Covid: French protesters take to the streets

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Covid: French protesters take to the streets

Following President Macron’s announcement on Monday to extend the sanitary pass and make vaccination mandatory for healthcare workers, thousands of people took the streets this Wednesday, July 14, France’s national day. 

As President Macron watched the annual military parade on the famous Avenue des Champs-Elysées, demonstrations were taking place in a great number of French cities: Paris, Lyon, Bordeaux, Toulouse, Bayonne, Avignon, Nantes and others.

According to official figures nearly 20,000 demonstrated against what many are calling “a sanitary dictatorship.” And everywhere, the same slogan could be heard: “Liberté!” (“Freedom!”)

The decisions announced by President Macron on Monday included: 

- Mandatory vaccination for all healthcare workers with sanctions to be enforced as early as the 15th September for those who don’t comply.

- A sanitary pass for people over 12 to access places of leisure and culture with room for 50 people or more (including cinemas) as early as the July 21.

- The extension of this pass to other public spaces including cafés, restaurants and public transport later this summer.

 

Since the announcement, Macron has received criticism from a number of French politicians who have accused him of blatantly contradicting himself. Indeed, back in December of 2020 the French President had stated in an interview with French online news site Brut:

I do not believe in mandatory vaccination for this particular vaccine. First of all, let’s be honest here, we do not know everything about this vaccine yet (…) And I believe much more in persuasion through transparency than in coercion.

In his statement on Monday, Macron reiterated: “Vaccination is not yet mandatory for everyone”. 

But the very measures he announced appear to contradict that statement, as non-vaccinated people will soon be refused access to even the most basic public venues if they fail to produce a sanitary pass upon entry. And workers of some professions, such as healthcare workers, who refuse to get vaccinated before September 15 even risk losing their livelihoods.

Reactions from the French public were initially mixed following the President’s announcement.

On Monday evening, huge numbers rushed to book vaccination appointments using the app “Tousanticovid” (“All against covid”). Unable to cope with the sudden volume of connections, the app quickly became saturated and crashed. 

On Tuesday, queues formed quickly in front of vaccination centres in many French cities; some people explained there that they had previously no intention to receive the vaccine but now felt obliged to do so, like Christophe, 47 who told French newspaper Le Parisien:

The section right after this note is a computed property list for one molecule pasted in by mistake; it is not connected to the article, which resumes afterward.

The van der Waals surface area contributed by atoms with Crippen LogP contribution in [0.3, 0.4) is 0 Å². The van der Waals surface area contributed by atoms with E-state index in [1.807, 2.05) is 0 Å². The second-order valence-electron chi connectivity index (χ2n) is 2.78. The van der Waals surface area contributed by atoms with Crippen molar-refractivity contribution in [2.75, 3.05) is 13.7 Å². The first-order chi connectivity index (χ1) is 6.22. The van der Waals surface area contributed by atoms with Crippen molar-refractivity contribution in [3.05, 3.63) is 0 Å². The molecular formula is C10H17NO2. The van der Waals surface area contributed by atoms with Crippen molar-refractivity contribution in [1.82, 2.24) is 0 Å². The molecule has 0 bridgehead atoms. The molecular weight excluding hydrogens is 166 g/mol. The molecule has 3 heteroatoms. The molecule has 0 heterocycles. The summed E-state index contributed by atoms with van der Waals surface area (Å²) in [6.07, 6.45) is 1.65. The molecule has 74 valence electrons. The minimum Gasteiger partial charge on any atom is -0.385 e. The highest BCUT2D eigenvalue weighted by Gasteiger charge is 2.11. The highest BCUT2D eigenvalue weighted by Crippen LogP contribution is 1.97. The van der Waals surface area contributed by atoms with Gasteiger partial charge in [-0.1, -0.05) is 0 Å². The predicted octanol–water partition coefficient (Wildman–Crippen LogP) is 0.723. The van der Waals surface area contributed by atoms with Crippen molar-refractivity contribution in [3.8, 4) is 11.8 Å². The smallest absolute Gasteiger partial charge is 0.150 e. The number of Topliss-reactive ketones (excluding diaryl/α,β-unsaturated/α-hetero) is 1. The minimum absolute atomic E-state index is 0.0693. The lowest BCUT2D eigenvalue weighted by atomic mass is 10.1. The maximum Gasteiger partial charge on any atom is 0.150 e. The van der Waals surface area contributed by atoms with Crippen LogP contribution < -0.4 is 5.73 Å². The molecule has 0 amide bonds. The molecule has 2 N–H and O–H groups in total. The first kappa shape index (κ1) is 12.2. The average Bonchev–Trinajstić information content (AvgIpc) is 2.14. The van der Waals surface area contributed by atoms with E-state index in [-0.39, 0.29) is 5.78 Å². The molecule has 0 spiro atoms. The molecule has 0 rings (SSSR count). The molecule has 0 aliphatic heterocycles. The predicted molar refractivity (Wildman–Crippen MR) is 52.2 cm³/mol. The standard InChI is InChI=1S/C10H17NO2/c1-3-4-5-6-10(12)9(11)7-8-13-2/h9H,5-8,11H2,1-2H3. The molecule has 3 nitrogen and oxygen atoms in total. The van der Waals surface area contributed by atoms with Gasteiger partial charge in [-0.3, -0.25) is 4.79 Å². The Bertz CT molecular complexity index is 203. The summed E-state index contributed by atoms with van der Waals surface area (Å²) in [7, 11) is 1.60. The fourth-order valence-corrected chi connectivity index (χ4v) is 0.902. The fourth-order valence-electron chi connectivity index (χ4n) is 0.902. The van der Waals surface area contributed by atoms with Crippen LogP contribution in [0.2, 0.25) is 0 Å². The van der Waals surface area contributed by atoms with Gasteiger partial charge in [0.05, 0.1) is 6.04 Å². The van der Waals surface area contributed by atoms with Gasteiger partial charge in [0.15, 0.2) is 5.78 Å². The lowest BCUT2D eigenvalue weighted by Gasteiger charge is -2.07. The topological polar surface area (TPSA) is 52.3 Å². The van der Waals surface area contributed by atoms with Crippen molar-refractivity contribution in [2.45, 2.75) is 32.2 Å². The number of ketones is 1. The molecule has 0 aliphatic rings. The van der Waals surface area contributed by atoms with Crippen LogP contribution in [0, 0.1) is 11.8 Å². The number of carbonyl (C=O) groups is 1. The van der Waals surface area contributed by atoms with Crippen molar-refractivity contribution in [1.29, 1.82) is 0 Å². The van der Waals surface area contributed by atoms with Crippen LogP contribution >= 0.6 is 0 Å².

I came because I’m forced to. I was told this morning I didn’t have a choice. I was against taking the vaccine as I saw it as a violation of my freedom (…) I was going to refrain from going out, in bars and restaurants, but since I have to take the train to spend a holiday with my 3-year-old-daughter…

Others rushed to the web in search of ways to get false passes. On Monday evening the key words “fake sanitary pass” exploded on Google’s search engine and some are already being sold for up to 250 euros as French news channel RMC reported.

But on Wednesday, France’s national day, a wave of opposition washed over the country as demonstrators took to the streets of Paris and many other French cities. A total of 53 demonstrations took place throughout the whole of France according to the French Ministry of the Interior which brought the total number of protesters to nearly 20,000, including 1,900 in Toulouse, 1,400 in Lyon and Chambery, 1,200 in Bordeaux and Montpellier and 800 in Nantes and Annecy. 

In Paris, thousands marched in the streets from place de la République to place de Clichy. The demonstrations started out peacefully but after instances of vandalism as well as a departure from the pre-planned route, Parisian police used tear-gas in some places to disperse the crowds. 

On this symbolic day for France and Paris when 232 years ago Parisian rioters stormed the Bastille prison, an event which is commonly accepted as the starting point of the French Revolution, Parisians were heard shouting “Liberté!” (freedom!) or “On est pas des cobayes!” (“We are not guinea pigs!”) 

One group whose presence at the demonstration was particularly noticeable were the healthcare workers who are directly threatened by this new decision: 

“I work as a care assistant and I’ve decided not to get vaccinated because I think we don’t have enough perspective on this vaccine yet…” declared one of them to regional newspaper La Provence at a demonstration in the city of Avignon. 

Some even said they were ready to quit their job as a way to show their opposition. That’s the case of Coralie, another healthcare worker who told French news channel RMC:

I have to get vaccinated before the September 15, but I’ve decided to resign, I will fight until the end.

Healthcare professionals have been at the front line of the COVID crisis since the beginning and are now the first ones at risk of losing their jobs following the President’s decision. 

 

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